Model Natalia Vodianova has conquered the catwalk, is a mother of four children and is getting her famous friends to help raise the profi le of her charity for children. VIVA takes a look at this inspirational muse
When it comes to examples of outrageous Soviet ambition, Natalia Vodianova would give Sputnik a run for its money. I have never interviewed anyone so hardwired to achieve, be it her successful modelling career, the four kids she had in between fashion weeks, the succession of wealthy men she has dated, or the millions she has raised for children in her native Russia through her charity titled Naked Heart Foundation.
First, though, there was serious hardship. She was raised in poverty in Nizhny Novgorod, and her early years featured a runaway father, a dodgy stepdad, the family’s debts and often going to bed on an empty stomach. Vodianova believes you never stop running from such a diffi cult start in life. I need to be fi ghting for something, she says. This is my reality from my previous life. It used to be baggage, but I turned it into a toolbox to help other people. Watching her take a seat in an ornate private room at the Caf© Royal, on Regent Street, I can’t imagine there is much further left to run. She is in London for the day, having left her boyfriend and father of her youngest son (Maxim, 1) at home in Paris. He is Antoine Arnault, 38, the son of the LVMH chairman, Bernard Arnault (France’s richest man, worth £24bn). Previously, she was married for 10 years to the English aristocrat Justin Portman, whose family owns swathes of prime London property and with whom she has three children (Lucas, 14, Neva, 9, and Viktor, 8). Dressed in cream cashmere and a huge Fendi cowhide skirt, Vodianova is unnervingly immaculate and controlled. She looks like pure fashion, actually. Now 33, her features are still a little doll-like, though it is reassuring to see that the woman Mario Testino dubbed Supernova fi nally looks like a grown-up.
She certainly behaves like one, holding court as various of her Naked Heart employees and PRs put papers under her nose for approval, before retiring to beaver away at their MacBooks across the room. She is here to talk up the second Fabulous Fund Fair, a big fundraising push that took place during London Fashion Week at Old Billingsgate Market in London. It was crammed with celebs and fashion types running luxurious/gimmicky stalls for punters who pay big dollars to have a wander round. Last year, she ran a kissing booth (charging Dhs2,700 for a peck on the cheek), while her co-host, Karlie Kloss, sold cookies for outrageous sums. Eva Herzigova ran a Dior ice-cream stand, while the fashion writer Suzy Menkes became a mystic, complete with a Swarovski-sponsored crystal ball. This year, it was twice the size, and included a Dior treasure island hosted by Erin O’Connor, Stella McCartney on whack attack, crazy golf by Audemars Piguet and a Givenchy tattoo parlour. We’ve brought in the wheel of fortune, she says. Have you always wanted to present a game show? A look of horror dances across her face. God, no. But there is so much I can do for charity. The wheel of fortune is about having 15 or 20 incredible items and charging people a lot of money. But what about last year’s kissing booth? Generous sponsors will get a kiss for free, she says. Ha ha ha!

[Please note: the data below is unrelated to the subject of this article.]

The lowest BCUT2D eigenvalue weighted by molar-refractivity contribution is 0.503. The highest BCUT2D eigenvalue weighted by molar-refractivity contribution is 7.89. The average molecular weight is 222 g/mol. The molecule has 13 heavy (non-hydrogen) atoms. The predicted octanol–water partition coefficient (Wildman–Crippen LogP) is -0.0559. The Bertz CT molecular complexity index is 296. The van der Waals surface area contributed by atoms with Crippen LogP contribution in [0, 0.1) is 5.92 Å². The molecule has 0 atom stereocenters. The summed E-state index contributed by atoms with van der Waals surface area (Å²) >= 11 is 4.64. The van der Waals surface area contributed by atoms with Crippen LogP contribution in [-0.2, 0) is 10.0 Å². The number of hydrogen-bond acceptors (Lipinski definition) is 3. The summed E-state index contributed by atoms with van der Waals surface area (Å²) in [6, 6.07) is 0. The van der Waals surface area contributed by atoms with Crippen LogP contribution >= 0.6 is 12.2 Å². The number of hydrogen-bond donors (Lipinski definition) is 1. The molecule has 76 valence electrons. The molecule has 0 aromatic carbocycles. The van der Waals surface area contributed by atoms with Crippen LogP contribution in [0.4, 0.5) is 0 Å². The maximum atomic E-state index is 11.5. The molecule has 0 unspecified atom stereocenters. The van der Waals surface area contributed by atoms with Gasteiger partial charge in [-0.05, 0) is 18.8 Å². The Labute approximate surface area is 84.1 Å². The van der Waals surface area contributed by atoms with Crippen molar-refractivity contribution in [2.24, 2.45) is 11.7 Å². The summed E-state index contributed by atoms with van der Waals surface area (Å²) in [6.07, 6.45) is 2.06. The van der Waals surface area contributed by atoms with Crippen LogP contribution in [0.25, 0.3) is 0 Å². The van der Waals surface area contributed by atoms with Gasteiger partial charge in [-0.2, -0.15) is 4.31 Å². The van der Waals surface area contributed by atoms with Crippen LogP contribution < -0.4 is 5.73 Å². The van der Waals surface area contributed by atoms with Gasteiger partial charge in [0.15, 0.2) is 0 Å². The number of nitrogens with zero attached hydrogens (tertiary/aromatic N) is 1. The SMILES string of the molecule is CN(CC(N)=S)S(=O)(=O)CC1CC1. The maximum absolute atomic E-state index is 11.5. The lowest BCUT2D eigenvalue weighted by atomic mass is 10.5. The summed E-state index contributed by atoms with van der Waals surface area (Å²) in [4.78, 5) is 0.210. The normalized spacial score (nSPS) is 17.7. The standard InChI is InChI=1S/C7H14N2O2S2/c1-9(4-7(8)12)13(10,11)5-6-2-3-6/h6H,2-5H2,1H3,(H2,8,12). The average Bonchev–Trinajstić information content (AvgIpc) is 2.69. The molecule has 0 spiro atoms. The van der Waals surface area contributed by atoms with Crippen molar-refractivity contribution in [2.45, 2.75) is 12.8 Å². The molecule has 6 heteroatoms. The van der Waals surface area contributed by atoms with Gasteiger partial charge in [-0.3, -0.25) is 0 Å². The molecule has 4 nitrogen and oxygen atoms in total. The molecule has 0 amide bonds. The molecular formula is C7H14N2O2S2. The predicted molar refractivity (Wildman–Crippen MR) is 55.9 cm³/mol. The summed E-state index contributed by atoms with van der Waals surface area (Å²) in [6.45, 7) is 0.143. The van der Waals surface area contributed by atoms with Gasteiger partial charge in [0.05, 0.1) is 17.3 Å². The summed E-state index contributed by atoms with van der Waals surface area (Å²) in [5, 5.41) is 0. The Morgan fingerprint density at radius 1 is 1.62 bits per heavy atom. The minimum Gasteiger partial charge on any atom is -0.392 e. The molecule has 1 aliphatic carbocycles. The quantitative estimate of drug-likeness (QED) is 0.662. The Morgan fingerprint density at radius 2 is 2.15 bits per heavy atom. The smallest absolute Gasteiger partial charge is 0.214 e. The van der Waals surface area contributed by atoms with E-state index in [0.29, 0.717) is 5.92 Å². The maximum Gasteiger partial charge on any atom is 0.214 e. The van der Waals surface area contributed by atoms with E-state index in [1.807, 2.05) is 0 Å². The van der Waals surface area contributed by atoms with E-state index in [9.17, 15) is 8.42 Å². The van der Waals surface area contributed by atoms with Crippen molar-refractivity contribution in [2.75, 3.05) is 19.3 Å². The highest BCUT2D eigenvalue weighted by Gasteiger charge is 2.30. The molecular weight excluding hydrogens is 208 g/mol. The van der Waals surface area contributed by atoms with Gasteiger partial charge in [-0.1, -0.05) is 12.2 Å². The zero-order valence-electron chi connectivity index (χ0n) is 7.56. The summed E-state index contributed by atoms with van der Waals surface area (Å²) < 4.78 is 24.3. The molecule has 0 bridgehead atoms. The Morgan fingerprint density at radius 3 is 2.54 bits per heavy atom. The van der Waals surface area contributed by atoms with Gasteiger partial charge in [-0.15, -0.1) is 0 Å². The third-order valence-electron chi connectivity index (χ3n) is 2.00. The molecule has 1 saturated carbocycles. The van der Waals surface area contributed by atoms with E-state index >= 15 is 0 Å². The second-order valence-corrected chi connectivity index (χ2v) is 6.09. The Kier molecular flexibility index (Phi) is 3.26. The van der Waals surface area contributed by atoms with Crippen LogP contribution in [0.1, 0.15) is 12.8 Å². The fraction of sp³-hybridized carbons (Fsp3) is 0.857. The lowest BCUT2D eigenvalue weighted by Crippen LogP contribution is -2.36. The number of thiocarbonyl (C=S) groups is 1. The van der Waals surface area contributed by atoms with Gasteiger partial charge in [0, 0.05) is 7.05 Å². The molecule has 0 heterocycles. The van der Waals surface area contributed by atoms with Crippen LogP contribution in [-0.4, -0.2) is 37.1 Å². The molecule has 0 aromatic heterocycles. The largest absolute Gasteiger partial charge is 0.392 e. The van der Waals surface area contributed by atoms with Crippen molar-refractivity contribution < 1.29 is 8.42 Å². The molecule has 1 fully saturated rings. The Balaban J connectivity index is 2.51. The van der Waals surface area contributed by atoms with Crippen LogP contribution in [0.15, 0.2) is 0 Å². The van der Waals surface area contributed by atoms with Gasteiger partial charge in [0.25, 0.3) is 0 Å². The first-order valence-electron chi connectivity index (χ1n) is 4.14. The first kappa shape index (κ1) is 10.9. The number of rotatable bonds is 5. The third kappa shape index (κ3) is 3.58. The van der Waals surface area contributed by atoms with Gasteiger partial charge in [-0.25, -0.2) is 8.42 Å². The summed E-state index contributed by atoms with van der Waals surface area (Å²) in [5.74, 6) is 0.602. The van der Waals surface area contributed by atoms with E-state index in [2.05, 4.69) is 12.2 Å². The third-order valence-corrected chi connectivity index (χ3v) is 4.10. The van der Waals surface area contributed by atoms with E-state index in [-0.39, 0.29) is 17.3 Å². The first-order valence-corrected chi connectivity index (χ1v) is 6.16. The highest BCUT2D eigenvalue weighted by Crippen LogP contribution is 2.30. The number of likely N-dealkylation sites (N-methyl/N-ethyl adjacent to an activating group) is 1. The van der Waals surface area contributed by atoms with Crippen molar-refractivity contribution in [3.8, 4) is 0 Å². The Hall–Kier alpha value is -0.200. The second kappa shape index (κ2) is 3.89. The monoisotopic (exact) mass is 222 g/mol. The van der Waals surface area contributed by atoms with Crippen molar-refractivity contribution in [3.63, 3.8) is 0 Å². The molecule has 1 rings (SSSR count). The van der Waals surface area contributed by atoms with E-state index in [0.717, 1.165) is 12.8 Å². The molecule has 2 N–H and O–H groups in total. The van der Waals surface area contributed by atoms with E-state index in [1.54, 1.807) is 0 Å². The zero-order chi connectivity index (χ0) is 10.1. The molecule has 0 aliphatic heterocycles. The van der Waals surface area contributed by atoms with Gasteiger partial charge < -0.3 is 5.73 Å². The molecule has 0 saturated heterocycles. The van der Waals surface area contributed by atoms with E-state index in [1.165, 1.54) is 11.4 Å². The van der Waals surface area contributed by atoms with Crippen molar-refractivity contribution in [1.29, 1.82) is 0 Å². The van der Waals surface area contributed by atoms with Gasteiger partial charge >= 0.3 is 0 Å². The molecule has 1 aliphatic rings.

Brilliant at working a room, she’s also one of the most popular people in fashion, attracting the likes of Cara Delevingne, Taylor Swift, Calvin Harris and Lewis Hamilton to last year’s event. Traditionally, high-end charidee has happened behind closed doors at elite dinners, but with friends like Vodianova’s, it seems silly not to give them something fun to Instagram. Every activity had to be something they can post, she says. She then lists the sponsors: Calvin Klein Euphoria, Dior, Vuitton and a few new ones. Vodianova founded Naked Heart Foundation when she was just 22, and has so far has raised Dhs158 million. Originally, the charity’s aim was to build a play park in the wake of the tragic Beslan school siege, but her fi rst fundraiser was such a success, the foundation has gone on to build 155 play parks in Russia, with another three in the UK. Her focus has now switched to helping integrate Russians with disabilities and special needs into a society that has traditionally sidelined them, through play and free support services for disadvantaged families. It’s a subject that’s close to home, as her half-sister Oksana, 27, was born with autism and cerebral palsy. We’re highlighting a grave issue the discrimination against and isolation of people with special needs in my country, she says.